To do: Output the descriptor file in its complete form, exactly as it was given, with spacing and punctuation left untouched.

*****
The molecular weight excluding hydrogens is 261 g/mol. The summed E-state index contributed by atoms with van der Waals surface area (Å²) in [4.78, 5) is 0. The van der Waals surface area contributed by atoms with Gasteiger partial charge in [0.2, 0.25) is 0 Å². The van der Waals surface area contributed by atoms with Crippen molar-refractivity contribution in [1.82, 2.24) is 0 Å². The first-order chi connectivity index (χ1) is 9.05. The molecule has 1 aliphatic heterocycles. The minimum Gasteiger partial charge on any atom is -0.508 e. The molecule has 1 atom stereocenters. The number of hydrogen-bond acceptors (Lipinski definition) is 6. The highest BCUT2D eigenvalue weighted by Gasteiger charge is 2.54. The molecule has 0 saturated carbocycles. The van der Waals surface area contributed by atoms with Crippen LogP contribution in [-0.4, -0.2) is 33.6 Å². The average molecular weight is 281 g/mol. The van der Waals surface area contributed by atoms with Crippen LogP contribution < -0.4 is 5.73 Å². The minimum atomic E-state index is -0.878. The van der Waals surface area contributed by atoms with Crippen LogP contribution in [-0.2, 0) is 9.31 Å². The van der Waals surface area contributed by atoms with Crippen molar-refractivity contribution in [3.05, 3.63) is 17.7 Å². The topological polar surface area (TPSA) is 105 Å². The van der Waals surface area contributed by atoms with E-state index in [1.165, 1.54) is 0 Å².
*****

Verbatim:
The molecular weight excluding hydrogens is 261 g/mol. The summed E-state index contributed by atoms with van der Waals surface area (Å²) in [4.78, 5) is 0. The van der Waals surface area contributed by atoms with Gasteiger partial charge in [0.2, 0.25) is 0 Å². The van der Waals surface area contributed by atoms with Crippen molar-refractivity contribution in [1.82, 2.24) is 0 Å². The first-order chi connectivity index (χ1) is 9.05. The molecule has 1 aliphatic heterocycles. The minimum Gasteiger partial charge on any atom is -0.508 e. The molecule has 1 atom stereocenters. The number of hydrogen-bond acceptors (Lipinski definition) is 6. The highest BCUT2D eigenvalue weighted by Gasteiger charge is 2.54. The molecule has 0 saturated carbocycles. The van der Waals surface area contributed by atoms with Crippen LogP contribution in [-0.4, -0.2) is 33.6 Å². The average molecular weight is 281 g/mol. The van der Waals surface area contributed by atoms with Crippen LogP contribution < -0.4 is 5.73 Å². The minimum atomic E-state index is -0.878. The van der Waals surface area contributed by atoms with Crippen LogP contribution in [-0.2, 0) is 9.31 Å². The van der Waals surface area contributed by atoms with Crippen molar-refractivity contribution in [3.05, 3.63) is 17.7 Å². The topological polar surface area (TPSA) is 105 Å². The van der Waals surface area contributed by atoms with E-state index in [1.165, 1.54) is 0 Å².